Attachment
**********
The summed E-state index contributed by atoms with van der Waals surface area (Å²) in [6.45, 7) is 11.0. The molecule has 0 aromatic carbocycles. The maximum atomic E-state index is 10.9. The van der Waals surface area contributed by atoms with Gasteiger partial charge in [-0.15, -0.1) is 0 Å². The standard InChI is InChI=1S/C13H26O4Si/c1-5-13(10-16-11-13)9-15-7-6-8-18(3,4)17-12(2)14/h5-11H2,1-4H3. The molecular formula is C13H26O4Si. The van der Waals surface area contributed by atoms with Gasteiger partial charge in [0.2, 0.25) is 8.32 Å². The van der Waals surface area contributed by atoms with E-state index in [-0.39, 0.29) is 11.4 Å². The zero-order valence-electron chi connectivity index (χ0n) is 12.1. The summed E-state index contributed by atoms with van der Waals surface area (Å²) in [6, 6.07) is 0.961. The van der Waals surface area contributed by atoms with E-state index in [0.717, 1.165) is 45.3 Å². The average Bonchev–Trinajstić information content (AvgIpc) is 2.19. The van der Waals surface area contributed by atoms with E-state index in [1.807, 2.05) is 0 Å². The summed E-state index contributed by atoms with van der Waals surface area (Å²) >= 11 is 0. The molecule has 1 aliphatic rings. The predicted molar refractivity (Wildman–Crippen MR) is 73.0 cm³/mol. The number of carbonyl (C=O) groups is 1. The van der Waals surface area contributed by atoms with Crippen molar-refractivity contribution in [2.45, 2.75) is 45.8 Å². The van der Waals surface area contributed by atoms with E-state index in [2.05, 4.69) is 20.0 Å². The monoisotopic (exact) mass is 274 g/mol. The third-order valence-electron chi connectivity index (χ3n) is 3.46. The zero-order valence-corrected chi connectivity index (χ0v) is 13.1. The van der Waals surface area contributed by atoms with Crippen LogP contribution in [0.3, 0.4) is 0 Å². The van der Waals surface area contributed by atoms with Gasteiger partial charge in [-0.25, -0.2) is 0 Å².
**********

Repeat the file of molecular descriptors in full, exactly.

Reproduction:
The summed E-state index contributed by atoms with van der Waals surface area (Å²) in [6.45, 7) is 11.0. The molecule has 0 aromatic carbocycles. The maximum atomic E-state index is 10.9. The van der Waals surface area contributed by atoms with Gasteiger partial charge in [-0.15, -0.1) is 0 Å². The standard InChI is InChI=1S/C13H26O4Si/c1-5-13(10-16-11-13)9-15-7-6-8-18(3,4)17-12(2)14/h5-11H2,1-4H3. The molecular formula is C13H26O4Si. The van der Waals surface area contributed by atoms with Gasteiger partial charge in [0.2, 0.25) is 8.32 Å². The van der Waals surface area contributed by atoms with E-state index in [-0.39, 0.29) is 11.4 Å². The zero-order valence-electron chi connectivity index (χ0n) is 12.1. The summed E-state index contributed by atoms with van der Waals surface area (Å²) in [6, 6.07) is 0.961. The van der Waals surface area contributed by atoms with E-state index in [0.717, 1.165) is 45.3 Å². The average Bonchev–Trinajstić information content (AvgIpc) is 2.19. The van der Waals surface area contributed by atoms with E-state index in [1.807, 2.05) is 0 Å². The summed E-state index contributed by atoms with van der Waals surface area (Å²) >= 11 is 0. The molecule has 1 aliphatic rings. The predicted molar refractivity (Wildman–Crippen MR) is 73.0 cm³/mol. The number of carbonyl (C=O) groups is 1. The van der Waals surface area contributed by atoms with Crippen molar-refractivity contribution in [2.45, 2.75) is 45.8 Å². The van der Waals surface area contributed by atoms with E-state index in [2.05, 4.69) is 20.0 Å². The monoisotopic (exact) mass is 274 g/mol. The third-order valence-electron chi connectivity index (χ3n) is 3.46. The zero-order valence-corrected chi connectivity index (χ0v) is 13.1. The van der Waals surface area contributed by atoms with Crippen LogP contribution in [0.3, 0.4) is 0 Å². The van der Waals surface area contributed by atoms with Gasteiger partial charge in [-0.25, -0.2) is 0 Å².